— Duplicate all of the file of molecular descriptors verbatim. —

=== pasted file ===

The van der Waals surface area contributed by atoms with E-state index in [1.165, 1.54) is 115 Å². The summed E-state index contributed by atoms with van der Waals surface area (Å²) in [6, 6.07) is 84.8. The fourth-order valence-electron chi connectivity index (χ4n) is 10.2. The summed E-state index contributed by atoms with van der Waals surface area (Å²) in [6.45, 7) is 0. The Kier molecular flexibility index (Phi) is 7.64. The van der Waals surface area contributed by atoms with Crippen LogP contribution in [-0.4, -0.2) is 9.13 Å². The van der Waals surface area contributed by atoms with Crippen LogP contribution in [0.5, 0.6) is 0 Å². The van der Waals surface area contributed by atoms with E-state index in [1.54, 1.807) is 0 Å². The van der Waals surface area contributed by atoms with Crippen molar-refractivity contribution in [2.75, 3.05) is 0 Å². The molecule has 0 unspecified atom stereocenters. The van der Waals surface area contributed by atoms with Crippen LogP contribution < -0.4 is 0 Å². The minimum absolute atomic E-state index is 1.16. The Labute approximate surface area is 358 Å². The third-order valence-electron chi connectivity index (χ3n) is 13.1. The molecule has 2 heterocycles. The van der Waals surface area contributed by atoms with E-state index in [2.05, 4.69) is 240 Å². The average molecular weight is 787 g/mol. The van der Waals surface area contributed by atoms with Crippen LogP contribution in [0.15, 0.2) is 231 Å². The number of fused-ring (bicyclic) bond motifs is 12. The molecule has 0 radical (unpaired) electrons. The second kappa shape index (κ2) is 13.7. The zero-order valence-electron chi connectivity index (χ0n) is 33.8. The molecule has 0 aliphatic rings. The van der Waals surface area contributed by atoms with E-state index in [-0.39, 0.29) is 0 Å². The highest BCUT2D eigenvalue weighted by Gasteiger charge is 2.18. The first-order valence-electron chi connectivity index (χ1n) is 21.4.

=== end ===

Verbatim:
The van der Waals surface area contributed by atoms with E-state index in [1.165, 1.54) is 115 Å². The summed E-state index contributed by atoms with van der Waals surface area (Å²) in [6, 6.07) is 84.8. The fourth-order valence-electron chi connectivity index (χ4n) is 10.2. The summed E-state index contributed by atoms with van der Waals surface area (Å²) in [6.45, 7) is 0. The Kier molecular flexibility index (Phi) is 7.64. The van der Waals surface area contributed by atoms with Crippen LogP contribution in [-0.4, -0.2) is 9.13 Å². The van der Waals surface area contributed by atoms with Crippen LogP contribution in [0.5, 0.6) is 0 Å². The van der Waals surface area contributed by atoms with E-state index in [1.54, 1.807) is 0 Å². The van der Waals surface area contributed by atoms with Crippen molar-refractivity contribution in [2.75, 3.05) is 0 Å². The molecule has 0 unspecified atom stereocenters. The van der Waals surface area contributed by atoms with Crippen LogP contribution < -0.4 is 0 Å². The minimum absolute atomic E-state index is 1.16. The Labute approximate surface area is 358 Å². The third-order valence-electron chi connectivity index (χ3n) is 13.1. The molecule has 2 heterocycles. The van der Waals surface area contributed by atoms with E-state index in [2.05, 4.69) is 240 Å². The average molecular weight is 787 g/mol. The van der Waals surface area contributed by atoms with Crippen LogP contribution in [0.15, 0.2) is 231 Å². The number of fused-ring (bicyclic) bond motifs is 12. The molecule has 0 radical (unpaired) electrons. The second kappa shape index (κ2) is 13.7. The zero-order valence-electron chi connectivity index (χ0n) is 33.8. The molecule has 0 aliphatic rings. The van der Waals surface area contributed by atoms with E-state index in [-0.39, 0.29) is 0 Å². The highest BCUT2D eigenvalue weighted by Gasteiger charge is 2.18. The first-order valence-electron chi connectivity index (χ1n) is 21.4.